Lidia's Italy in America

Lidia's Italy in America

Language: English

Pages: 359

ISBN: 0307595676

Format: PDF / Kindle (mobi) / ePub


After taking us on journeys into her own kitchen and into kitchens across Italy, Lidia Bastianich now invites us on a road trip into the heart of Italian American cooking today. Traveling around the United States, Lidia visits Italian American communities that created something new out of the recipes passed down from their ancestors.

As she explores this utterly delectable and distinctive cuisine, Lidia shows us that every kitchen is different, every Italian community distinct, and little clues are buried in each dish: the Sicilian-style semolina bread and briny olives in New Orleans Muffuletta Sandwiches, the Neapolitan crust of New York pizza, and mushrooms (abundant in the United States, but scarce in Italy) stuffed with breadcrumbs, just as peppers or tomatoes are. Lidia shows us how this cuisine is an original American creation that redefines what we know as Italian food while always paying tribute to Italy, and she gives recognition where it is long overdue to the many industrious Italians across the country who have honored the traditions of their homeland in a delicious new style.

And of course, there are Lidia’s irresistible recipes, including
·        Baltimore Crab Cakes
·        Pittsburgh’s Primanti’s Sandwiches
·        Chicago Deep-Dish Pizza
·        Eggplant Parmigiana from the Bronx
·        Gloucester Baked Halibut
·        Chicken Trombino from Philadelphia
·        authentic Italian American Meatloaf, and Spaghetti and Meatballs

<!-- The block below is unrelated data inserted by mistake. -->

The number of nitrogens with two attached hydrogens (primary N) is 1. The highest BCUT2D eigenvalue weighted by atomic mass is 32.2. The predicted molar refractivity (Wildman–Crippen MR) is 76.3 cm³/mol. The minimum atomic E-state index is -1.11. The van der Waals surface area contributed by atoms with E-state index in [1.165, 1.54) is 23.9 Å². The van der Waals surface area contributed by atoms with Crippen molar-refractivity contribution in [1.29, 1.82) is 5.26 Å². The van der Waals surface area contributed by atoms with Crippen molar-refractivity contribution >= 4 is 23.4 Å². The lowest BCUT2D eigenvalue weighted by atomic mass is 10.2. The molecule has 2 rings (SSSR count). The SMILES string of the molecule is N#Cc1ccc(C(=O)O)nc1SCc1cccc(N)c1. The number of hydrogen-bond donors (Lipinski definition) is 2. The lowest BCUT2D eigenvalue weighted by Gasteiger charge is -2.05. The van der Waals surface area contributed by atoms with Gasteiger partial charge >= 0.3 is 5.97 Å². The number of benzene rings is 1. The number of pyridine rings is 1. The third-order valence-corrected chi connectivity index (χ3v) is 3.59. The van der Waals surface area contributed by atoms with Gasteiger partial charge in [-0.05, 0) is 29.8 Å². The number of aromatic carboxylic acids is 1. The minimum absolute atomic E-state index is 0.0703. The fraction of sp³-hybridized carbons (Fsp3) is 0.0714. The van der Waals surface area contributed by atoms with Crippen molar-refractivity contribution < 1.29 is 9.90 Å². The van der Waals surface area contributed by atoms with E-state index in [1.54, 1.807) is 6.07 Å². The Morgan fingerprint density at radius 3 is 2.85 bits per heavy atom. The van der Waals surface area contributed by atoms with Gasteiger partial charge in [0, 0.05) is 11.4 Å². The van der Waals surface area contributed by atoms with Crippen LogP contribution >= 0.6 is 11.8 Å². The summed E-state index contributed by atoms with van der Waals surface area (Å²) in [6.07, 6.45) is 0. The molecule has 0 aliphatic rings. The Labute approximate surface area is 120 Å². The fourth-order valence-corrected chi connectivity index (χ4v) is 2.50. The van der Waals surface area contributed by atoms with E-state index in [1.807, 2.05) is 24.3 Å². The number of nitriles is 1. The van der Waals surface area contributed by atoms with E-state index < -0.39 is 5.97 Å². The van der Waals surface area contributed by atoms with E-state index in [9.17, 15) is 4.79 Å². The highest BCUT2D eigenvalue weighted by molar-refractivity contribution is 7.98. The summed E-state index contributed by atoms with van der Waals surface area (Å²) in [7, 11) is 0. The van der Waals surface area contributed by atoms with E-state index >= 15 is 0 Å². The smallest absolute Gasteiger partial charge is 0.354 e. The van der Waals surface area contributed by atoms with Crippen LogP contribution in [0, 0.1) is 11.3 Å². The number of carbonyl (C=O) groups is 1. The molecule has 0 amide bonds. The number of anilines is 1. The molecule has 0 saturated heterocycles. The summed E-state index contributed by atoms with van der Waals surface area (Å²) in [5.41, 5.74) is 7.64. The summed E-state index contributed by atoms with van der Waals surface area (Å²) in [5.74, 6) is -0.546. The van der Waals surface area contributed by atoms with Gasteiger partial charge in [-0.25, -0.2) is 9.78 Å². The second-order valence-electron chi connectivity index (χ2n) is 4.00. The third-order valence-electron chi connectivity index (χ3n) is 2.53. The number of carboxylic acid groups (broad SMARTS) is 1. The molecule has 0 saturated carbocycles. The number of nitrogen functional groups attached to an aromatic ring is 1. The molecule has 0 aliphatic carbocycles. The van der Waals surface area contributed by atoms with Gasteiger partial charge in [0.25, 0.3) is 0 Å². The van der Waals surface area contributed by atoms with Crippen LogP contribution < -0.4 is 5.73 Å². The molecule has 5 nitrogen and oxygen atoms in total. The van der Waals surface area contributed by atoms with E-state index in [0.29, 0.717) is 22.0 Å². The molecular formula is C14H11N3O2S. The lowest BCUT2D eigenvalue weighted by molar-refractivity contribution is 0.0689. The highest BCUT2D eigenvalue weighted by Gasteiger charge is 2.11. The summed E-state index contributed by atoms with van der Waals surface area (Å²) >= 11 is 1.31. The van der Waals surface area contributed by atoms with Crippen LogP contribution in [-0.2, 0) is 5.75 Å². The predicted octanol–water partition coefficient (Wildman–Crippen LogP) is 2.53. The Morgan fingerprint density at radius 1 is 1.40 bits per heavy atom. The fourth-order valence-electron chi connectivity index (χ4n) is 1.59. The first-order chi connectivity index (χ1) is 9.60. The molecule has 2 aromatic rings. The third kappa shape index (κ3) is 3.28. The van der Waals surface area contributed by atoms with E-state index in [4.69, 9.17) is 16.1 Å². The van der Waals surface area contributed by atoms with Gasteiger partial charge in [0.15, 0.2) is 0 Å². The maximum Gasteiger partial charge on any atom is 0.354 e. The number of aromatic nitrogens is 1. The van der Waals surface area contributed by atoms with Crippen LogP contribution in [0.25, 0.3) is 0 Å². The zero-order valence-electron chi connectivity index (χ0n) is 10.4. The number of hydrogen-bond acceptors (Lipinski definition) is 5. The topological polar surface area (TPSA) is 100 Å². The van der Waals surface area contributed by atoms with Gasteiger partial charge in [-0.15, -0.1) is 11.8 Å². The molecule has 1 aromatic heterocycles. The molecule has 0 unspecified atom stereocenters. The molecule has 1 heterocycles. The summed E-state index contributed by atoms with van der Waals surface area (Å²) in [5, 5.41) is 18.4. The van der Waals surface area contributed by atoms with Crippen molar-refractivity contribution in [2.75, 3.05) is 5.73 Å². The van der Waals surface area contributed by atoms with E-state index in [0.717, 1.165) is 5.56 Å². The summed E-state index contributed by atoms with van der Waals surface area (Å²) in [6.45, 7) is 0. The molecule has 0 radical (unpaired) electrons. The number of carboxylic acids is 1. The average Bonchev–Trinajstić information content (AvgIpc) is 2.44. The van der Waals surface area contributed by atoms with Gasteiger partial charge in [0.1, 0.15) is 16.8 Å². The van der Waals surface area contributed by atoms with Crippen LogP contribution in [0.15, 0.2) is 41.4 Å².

·        Prickly Pear Granita from California
·        and, of course, a handful of cheesecakes and cookies that you’d recognize in any classic Italian bakery

This is a loving exploration of a fascinating cuisine—as only Lidia could give us.

 

 

 

 

 

 

 

 

 

 

 

 

 

Pour the tomatoes and their juice into a big mixing bowl. Using both hands, crush the tomatoes and break them up into small pieces. (You don’t have to mash them to bits; I like chunkiness in my marinara, with the tomatoes in 1-inch pieces.) Pour the oil into a big skillet, scatter in the garlic slices, and set over medium-high heat. Cook for 1½ minutes or so, until the slices are sizzling, then push the garlic aside to clear a dry spot to toast the peperoncino for another ½ minute. Shake and

leaves, cover, and cook until the onion begins to soften, about 3 to 4 minutes. Uncover, and sprinkle in the peperoncino and tomatoes. Slosh out the can with 1 cup pasta cooking water, add it to the sauce, and stir. Season with salt, bring the sauce to a simmer, and cook until thickened, about 10 to 12 minutes. When pasta is ready, transfer to the sauce with tongs. Cook and toss the pasta in the sauce until all of the pasta is coated. Remove from heat, and toss with the grated cheese. Serve

generation of his family to run Randazzo’s Seafood Sal is the fourth generation in his family to run Biancardi’s Meat Market, where half of the store’s ceiling is festooned with hanging salami, and counters are stacked with slabs of meat—beef, pork, and lamb. Some are butchered the American way, and some the European way, nuances that make a big difference when you come from Italy. I always stop to say hello to my dear friends Rosa and Giancarlo Paciullo at Tino’s Delicatessen. Sometimes on

spicy chicken recipe. It pairs wonderfully with the tomato-and-bread salad. SERVES 4 TO 6 3½-to-4-pound chicken, cut into 10 to 12 pieces (2 wings, 2 legs, 2 thighs, each breast halved, plus neck and back if desired) 1½ teaspoons kosher salt All-purpose flour, for dredging 3 tablespoons extra-virgin olive oil 8 garlic cloves, crushed and peeled 2 large red bell peppers, cut into eighths 6 hot red pickled cherry peppers, drained and halved lengthwise 1 teaspoon dried oregano 1 cup dry

and Chicken Scarpariello Chicken Cacciatore Pollo alla Cacciatora This dish has roots back in the Renaissance, when people hunted for food and only the wealthy could enjoy chicken. This is good when made with a whole chicken, but I prefer it made only with drumsticks and thighs. It can be made well in advance, and will reheat and remain moist. It is great with polenta or pasta, but I love it with a chunk of crusty semolina bread. SERVES 6 ¼ cup dried porcini mushrooms, soaked in hot

Download sample

Download